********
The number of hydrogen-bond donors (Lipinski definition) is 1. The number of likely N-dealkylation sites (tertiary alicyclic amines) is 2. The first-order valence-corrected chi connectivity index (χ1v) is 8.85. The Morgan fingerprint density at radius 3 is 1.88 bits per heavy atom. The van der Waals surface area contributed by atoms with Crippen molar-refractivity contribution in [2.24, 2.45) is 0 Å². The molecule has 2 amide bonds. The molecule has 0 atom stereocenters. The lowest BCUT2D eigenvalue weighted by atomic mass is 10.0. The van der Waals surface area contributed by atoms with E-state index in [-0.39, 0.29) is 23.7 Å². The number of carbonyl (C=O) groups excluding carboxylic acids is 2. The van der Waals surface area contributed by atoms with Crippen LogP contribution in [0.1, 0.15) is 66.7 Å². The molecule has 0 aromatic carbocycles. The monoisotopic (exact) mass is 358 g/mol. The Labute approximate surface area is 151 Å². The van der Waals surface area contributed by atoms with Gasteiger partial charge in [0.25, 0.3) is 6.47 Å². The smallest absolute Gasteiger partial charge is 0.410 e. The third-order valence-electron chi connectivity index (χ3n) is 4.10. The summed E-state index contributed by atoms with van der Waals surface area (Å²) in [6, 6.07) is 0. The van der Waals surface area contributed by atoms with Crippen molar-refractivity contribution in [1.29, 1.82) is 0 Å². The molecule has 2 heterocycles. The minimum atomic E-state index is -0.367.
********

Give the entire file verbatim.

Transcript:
The number of hydrogen-bond donors (Lipinski definition) is 1. The number of likely N-dealkylation sites (tertiary alicyclic amines) is 2. The first-order valence-corrected chi connectivity index (χ1v) is 8.85. The Morgan fingerprint density at radius 3 is 1.88 bits per heavy atom. The van der Waals surface area contributed by atoms with Crippen molar-refractivity contribution in [2.24, 2.45) is 0 Å². The molecule has 2 amide bonds. The molecule has 0 atom stereocenters. The lowest BCUT2D eigenvalue weighted by atomic mass is 10.0. The van der Waals surface area contributed by atoms with E-state index in [-0.39, 0.29) is 23.7 Å². The number of carbonyl (C=O) groups excluding carboxylic acids is 2. The van der Waals surface area contributed by atoms with Crippen LogP contribution in [0.1, 0.15) is 66.7 Å². The molecule has 0 aromatic carbocycles. The monoisotopic (exact) mass is 358 g/mol. The Labute approximate surface area is 151 Å². The van der Waals surface area contributed by atoms with Gasteiger partial charge in [0.25, 0.3) is 6.47 Å². The smallest absolute Gasteiger partial charge is 0.410 e. The third-order valence-electron chi connectivity index (χ3n) is 4.10. The summed E-state index contributed by atoms with van der Waals surface area (Å²) in [6, 6.07) is 0. The van der Waals surface area contributed by atoms with Crippen molar-refractivity contribution in [1.29, 1.82) is 0 Å². The molecule has 2 heterocycles. The minimum atomic E-state index is -0.367.